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How Do You Know When Someone Is Truly Sorry?
They do not cry out to me from their hearts but wail upon their beds.
It’s not always easy to tell if someone is truly repentant. They may say the words, I’m sorry, or cry buckets of tears, but how do we know if their tears are for the pain they’ve caused or for the pain they are in?
The apostle Paul speaks of two kinds of sorrow, worldly sorrow that leads to death and godly sorrow that brings repentance (2 Corinthians 7:9-10). October is Domestic Violence Awareness Month. I believe that it is crucial that the body of Christ learn to distinguish between the two especially if we are a people helper working with individuals in destructive relationships or ourselves are in one.
Worldly sorrow is a self-focused sorrow. It may contain great emotion, tears, and apologies, but the grief expressed is for one’s self.
The person mourns the consequences of his or her sin and what she has lost. This may be a marriage, a job, a reputation, friends and/or family, or can even be one’s own idea of who they thought they were. Here are some of the things we often hear a person say when they are sorrowing unto death.
I can’t believe I did such a thing.
Why is this happening to me?
Please forgive me – implying, please don’t make me suffer the consequences of my sin.
Why won’t he/she forgive me? (In other words, why can’t reconciliation be easy and quick?)
I’m so sorry (sad).
I’m a horrible person.
I wish I were dead.
I hate myself.
Judas is a good example of this type of sorrow (Matthew 27:3-5). After he betrayed Christ, he was seized with remorse yet it did not lead to godly repentance, but self-hatred and suicide. It is natural to feel compassion for the person suffering such emotional and spiritual pain.
However, it’s crucial to not confuse this kind of sorrow with the kind of sorrow that leads to biblical repentance, especially when you are the victim of someone’s sin or you are ministering to both the sorrowing sinner and the one who has been sinned against.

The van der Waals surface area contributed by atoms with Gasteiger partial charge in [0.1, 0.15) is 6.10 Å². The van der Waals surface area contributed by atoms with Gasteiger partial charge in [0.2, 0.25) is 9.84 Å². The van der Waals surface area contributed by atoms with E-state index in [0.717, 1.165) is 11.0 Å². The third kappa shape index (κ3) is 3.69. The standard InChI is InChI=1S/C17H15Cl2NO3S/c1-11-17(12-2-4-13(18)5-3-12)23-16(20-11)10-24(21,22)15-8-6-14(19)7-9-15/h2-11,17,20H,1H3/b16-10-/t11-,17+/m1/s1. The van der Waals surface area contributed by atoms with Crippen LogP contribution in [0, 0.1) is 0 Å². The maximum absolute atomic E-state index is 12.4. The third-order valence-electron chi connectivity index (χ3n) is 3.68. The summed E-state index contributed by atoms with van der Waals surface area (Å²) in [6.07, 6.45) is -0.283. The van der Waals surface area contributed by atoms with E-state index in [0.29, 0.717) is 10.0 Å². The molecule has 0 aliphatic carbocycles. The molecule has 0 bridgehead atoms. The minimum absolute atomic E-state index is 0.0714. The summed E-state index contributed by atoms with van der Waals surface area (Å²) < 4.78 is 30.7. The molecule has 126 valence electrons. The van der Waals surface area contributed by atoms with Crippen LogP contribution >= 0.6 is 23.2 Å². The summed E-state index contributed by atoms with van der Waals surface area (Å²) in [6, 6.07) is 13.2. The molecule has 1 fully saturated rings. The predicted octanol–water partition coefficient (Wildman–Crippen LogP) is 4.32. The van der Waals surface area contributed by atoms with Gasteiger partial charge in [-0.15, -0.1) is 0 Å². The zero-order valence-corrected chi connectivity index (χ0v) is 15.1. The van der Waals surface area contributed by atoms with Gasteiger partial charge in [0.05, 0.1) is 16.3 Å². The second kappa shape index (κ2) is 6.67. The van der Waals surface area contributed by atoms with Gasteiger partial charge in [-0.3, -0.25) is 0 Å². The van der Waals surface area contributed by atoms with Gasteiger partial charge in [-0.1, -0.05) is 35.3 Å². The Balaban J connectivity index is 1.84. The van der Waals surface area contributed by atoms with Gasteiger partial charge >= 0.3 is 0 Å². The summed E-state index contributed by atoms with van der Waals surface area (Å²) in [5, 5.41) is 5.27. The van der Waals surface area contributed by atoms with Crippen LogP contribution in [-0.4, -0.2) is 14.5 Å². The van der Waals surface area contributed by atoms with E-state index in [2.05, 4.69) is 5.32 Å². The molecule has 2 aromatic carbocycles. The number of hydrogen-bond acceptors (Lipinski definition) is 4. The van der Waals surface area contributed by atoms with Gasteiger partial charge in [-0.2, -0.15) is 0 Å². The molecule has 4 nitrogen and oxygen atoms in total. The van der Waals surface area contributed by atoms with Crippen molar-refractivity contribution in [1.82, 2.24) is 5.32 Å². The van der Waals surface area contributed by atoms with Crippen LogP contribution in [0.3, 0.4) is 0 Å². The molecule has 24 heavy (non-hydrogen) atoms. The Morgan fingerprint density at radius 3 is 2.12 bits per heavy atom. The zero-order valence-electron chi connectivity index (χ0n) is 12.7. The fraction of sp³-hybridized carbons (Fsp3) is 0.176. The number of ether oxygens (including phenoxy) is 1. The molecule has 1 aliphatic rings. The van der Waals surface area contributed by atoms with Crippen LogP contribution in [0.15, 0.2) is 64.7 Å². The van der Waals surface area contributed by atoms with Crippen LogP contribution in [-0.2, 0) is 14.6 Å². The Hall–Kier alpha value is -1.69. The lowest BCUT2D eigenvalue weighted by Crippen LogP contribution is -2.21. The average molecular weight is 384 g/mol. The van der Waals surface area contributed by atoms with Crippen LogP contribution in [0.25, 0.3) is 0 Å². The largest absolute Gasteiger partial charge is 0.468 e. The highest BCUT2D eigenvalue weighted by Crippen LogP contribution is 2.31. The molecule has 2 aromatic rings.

One-sided forgiveness may be granted, but biblical reconciliation is not possible when there has been no genuine repentance.
Godly sorrow demonstrates grief over one’s sinfulness toward God as well as the pain it has caused others.
John the Baptist said to the religious leaders, “Prove by the way you live that you have repented of your sin and turned to God” (Luke 3:8).
Below are eight evidences that demonstrate fruit of genuine repentance.
Accepts full responsibility for actions and attitudes, doesn’t blame others or situations.
Acknowledges sinfulness (instead of “I can’t believe I could do such a thing”).
Recognizes the effects of actions on others and shows empathy for the pain he/she’s caused.
Able to identify brokenness in detail such as abusive tactics, attitudes of entitlement, and/or areas of chronic deceit.
Accepts consequences without demands or conditions.
Makes amends for damages.
Is willing to make consistent changes over the long term such as new behaviors and attitudes characteristic of healthy relationships.
Is willing to be accountable and if needed, long term help.
In my work with couples who have experienced grievous sin, I have found that it is not sin that ends a marriage.
All couples experience sin. Rather, it is one’s blindness and refusal to acknowledge their sin and repent that makes reconciliation and healing impossible.
Question: I’m not sure how to pose this as a question, exactly. I’ve come to the realization that I’ve bought an awful lot of relationship books – even Christian relationship books – that are basically about how to do what you need to do to make your relationship look like you want it to look.
And I’ve realized that ultimately, the focus is always about establishing my kingdom and not God’s. Many of the things I want are good things and things the Bible says should be a part of marriage. But what if my spouse, for reasons I may never know or he may never overcome, is just broken in ways that most hit me at my own brokenness? How do I know when to grieve and accept that part of suffering in marriage may be God’s will for me and when I’m asking too much or too little of my husband?